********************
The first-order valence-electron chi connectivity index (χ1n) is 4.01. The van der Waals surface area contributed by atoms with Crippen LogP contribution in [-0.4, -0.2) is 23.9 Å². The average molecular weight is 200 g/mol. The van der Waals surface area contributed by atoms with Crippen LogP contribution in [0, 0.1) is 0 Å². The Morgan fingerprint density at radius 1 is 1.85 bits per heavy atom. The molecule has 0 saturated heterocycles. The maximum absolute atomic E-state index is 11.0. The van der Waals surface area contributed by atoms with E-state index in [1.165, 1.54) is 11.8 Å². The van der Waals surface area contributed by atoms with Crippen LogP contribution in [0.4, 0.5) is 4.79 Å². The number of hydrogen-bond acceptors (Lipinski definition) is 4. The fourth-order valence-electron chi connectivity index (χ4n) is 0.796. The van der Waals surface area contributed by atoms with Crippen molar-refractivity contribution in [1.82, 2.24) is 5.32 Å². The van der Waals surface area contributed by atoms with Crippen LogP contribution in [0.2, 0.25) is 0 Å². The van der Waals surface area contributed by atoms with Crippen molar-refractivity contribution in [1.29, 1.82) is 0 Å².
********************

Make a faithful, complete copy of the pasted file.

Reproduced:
The first-order valence-electron chi connectivity index (χ1n) is 4.01. The van der Waals surface area contributed by atoms with Crippen LogP contribution in [-0.4, -0.2) is 23.9 Å². The average molecular weight is 200 g/mol. The van der Waals surface area contributed by atoms with Crippen LogP contribution in [0, 0.1) is 0 Å². The Morgan fingerprint density at radius 1 is 1.85 bits per heavy atom. The molecule has 0 saturated heterocycles. The maximum absolute atomic E-state index is 11.0. The van der Waals surface area contributed by atoms with E-state index in [1.165, 1.54) is 11.8 Å². The van der Waals surface area contributed by atoms with Crippen LogP contribution in [0.4, 0.5) is 4.79 Å². The number of hydrogen-bond acceptors (Lipinski definition) is 4. The fourth-order valence-electron chi connectivity index (χ4n) is 0.796. The van der Waals surface area contributed by atoms with Crippen molar-refractivity contribution in [1.82, 2.24) is 5.32 Å². The van der Waals surface area contributed by atoms with Crippen LogP contribution in [0.2, 0.25) is 0 Å². The van der Waals surface area contributed by atoms with Crippen molar-refractivity contribution in [1.29, 1.82) is 0 Å².